Weaving together biographies and history, the docudrama is a primer on how long and costly the fight for the abolition of human slavery was in the United States. People, who were too often names to be memorized, are emerging three- dimensionally. Historical events, like the Mexican War, and subsequent laws that Congress passed to appease the South are more comprehensible, when people’s reactions to them are dramatized.  Being reminded of this “history” isn’t quite the same as watching the rise and fall of folks living in a grand manner across the pond.  (A.K.A. “Downton Abbey)     

The writers freely credit the Christian faith many leading protagonists shared in this struggle.  Many abolitionists would not bow to the conventional wisdom that slavery was an unavoidable evil; many who fought the good fight were not ashamed of Christ’s name. Nor, did they recant that slavery was (is) an abomination when facing the cost of their convictions.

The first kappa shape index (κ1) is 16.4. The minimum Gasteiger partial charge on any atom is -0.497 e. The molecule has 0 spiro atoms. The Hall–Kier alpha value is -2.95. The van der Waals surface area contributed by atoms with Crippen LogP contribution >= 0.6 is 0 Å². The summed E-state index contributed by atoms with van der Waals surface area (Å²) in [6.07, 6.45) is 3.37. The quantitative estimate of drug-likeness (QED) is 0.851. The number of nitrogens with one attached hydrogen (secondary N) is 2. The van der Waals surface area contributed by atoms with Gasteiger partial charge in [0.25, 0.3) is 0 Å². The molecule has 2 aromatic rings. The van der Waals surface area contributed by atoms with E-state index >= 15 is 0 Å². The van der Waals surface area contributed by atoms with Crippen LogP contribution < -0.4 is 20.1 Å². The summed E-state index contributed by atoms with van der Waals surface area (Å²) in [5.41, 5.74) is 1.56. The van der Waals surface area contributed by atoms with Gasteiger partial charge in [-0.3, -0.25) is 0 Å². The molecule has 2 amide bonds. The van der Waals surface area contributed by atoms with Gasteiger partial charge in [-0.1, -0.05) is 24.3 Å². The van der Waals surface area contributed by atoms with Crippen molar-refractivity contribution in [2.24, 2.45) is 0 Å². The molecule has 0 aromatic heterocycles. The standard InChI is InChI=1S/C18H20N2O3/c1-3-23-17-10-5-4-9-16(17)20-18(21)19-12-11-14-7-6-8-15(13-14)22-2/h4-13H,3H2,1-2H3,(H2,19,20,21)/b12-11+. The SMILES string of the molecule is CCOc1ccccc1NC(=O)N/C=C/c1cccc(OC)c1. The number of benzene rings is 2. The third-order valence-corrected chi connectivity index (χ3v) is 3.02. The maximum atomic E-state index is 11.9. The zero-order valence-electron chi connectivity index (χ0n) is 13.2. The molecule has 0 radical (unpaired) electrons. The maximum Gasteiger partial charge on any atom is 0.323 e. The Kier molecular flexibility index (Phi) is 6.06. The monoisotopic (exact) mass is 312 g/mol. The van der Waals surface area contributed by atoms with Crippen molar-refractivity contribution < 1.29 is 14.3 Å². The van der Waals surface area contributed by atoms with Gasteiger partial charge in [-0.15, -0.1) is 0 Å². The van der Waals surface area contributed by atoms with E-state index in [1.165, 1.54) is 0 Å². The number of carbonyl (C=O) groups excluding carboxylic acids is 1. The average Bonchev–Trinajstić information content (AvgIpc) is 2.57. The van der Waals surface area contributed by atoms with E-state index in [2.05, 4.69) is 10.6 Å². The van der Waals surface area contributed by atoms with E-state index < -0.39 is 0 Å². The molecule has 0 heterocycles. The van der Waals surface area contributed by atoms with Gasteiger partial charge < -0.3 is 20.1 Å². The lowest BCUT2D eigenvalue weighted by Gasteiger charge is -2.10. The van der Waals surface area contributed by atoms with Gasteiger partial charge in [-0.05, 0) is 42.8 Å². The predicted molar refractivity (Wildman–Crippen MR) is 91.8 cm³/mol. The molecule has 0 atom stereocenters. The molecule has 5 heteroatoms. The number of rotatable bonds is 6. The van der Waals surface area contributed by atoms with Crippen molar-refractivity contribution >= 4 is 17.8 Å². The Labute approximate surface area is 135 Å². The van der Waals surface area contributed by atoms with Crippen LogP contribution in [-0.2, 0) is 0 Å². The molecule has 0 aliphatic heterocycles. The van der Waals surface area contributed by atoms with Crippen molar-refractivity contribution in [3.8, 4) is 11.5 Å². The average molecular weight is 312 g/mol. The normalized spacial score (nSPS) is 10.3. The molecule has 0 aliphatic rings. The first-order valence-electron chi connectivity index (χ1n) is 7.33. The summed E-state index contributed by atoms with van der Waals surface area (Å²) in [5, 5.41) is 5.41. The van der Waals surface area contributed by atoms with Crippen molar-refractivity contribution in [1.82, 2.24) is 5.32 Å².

Some people believed God would use them to change their world. This series on the abolitionists showed that over decades the things they spoke and wrote changed their nation – it was a dreadful battle, a long battle; but each did what they could, and involved many whose names we don’t know to take a part in forcing the end to chattel slavery.  And even as they fought with other Christians who justified the institution!

What would Harriet Beecher Stowe or Angelina Grimké say if they could speak today to the women in the church? What message would Frederick Douglass, or William Lloyd Garrison say to the young men who have so many children by so many women they couldn’t remember their names (a possible new reality TV series)? 

Theirs was an era that was more biblically literate than ours – our challenge is change the minds of many who have no idea or interest in what God thinks.  Maybe too many Americans have never even been taught the value of human life?